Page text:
Forecasting hurricanes, mapping coral reefs, monitoring climate change, operating tsunami warning systems, managing fisheries and producing navigation charts are just a few of the NOAA services of economic and environmental importance to the people of the Caribbean. Given the diversity and geographic extent of projects across the region, sharing best practices and communicating the status and coordination of science, service and stewardship happening with NOAA and its partners in the region can be challenging. To aid this effort, the NOAA in the Caribbean collaborative was formed in 2010 and we are pleased to release
Vol. 1, Issue 2 of the NOAA in the Caribbean Newsletter in August of 2012 to continue our commitment to better connect NOAA activities and scientists with the Caribbean region’s managers, partners, and decision makers. NOAA’s Southeast and Caribbean Regional Team and the National Centers for Coastal Ocean Science support the collaborative and the newsletter. You can see the first newsletter we issue in February of 2012, read the blog post or download the eBook onto your e-Reader at Internet Archive.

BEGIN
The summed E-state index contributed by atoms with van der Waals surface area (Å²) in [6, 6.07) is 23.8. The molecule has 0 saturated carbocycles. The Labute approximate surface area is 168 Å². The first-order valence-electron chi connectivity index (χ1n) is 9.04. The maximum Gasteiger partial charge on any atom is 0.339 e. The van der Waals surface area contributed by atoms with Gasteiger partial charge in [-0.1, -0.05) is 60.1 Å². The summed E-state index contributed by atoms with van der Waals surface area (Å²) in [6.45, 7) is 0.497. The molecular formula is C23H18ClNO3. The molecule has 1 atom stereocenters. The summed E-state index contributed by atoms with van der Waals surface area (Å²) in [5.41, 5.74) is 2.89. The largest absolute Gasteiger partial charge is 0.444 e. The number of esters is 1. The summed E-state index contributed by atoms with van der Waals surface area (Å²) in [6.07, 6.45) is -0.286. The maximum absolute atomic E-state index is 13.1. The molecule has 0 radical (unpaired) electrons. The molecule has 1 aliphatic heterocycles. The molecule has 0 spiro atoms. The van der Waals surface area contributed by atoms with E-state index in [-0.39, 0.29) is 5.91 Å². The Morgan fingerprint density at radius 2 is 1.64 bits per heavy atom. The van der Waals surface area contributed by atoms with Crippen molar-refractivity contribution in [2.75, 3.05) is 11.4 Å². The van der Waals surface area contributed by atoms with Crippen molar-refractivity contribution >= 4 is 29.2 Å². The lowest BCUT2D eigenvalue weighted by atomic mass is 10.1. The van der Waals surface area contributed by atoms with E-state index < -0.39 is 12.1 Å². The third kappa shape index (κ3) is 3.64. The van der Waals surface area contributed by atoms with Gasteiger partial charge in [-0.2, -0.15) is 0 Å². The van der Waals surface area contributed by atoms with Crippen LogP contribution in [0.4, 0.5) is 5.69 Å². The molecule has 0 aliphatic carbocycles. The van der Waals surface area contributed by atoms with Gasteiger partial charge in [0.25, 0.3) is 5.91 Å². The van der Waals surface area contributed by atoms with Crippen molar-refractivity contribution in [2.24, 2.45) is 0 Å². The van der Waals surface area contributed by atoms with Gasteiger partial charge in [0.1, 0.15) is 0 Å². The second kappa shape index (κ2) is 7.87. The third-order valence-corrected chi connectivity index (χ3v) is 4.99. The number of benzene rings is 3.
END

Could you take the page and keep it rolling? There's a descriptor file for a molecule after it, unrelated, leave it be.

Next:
In this issue we cover stories on six U.S. Caribbean MPAs included in the National System of MPAs; a project that educates on best practices for the construction industry to reduce run-off; new and closer partnerships with the community; more new online NOAA data portals and datasets; and some important dates for upcoming meetings and funding opportunities.
We welcome feedback on the newsletter style and content, and we are always interested in receiving contributions from across the Line Offices that help connect NOAA and partners in the Caribbean. Please e-mail us your feedback and story ideas to CaribbeanNews@noaa.gov.
NCCOS Blogger Biography: Simon Pittman, Ph.D., has served as a senior marine ecologist for the Biogeography Branch of NOAA’s National Centers for Coastal Ocean Science (NCCOS) since 2004 and simultaneously as U.S. Virgin Islands Science Coordinator for NOAA Coral Reef Conservation Program since 2007. He first worked in the Caribbean as a marine biologist in 1993 performing underwater surveys on the Belize Barrier Reef to support the designation of marine protected areas. In addition to his role as NOAA scientist he is an Adjunct Research Professor at the University of the Virgin Islands where he co-founded a spatial data facility, ran courses on Geographical Information Systems and Spatial Modeling and mentored NOAA funded MS students. Dr. Pittman earned his Ph.D. in Marine Spatial Ecology from the University of Queensland, Australia.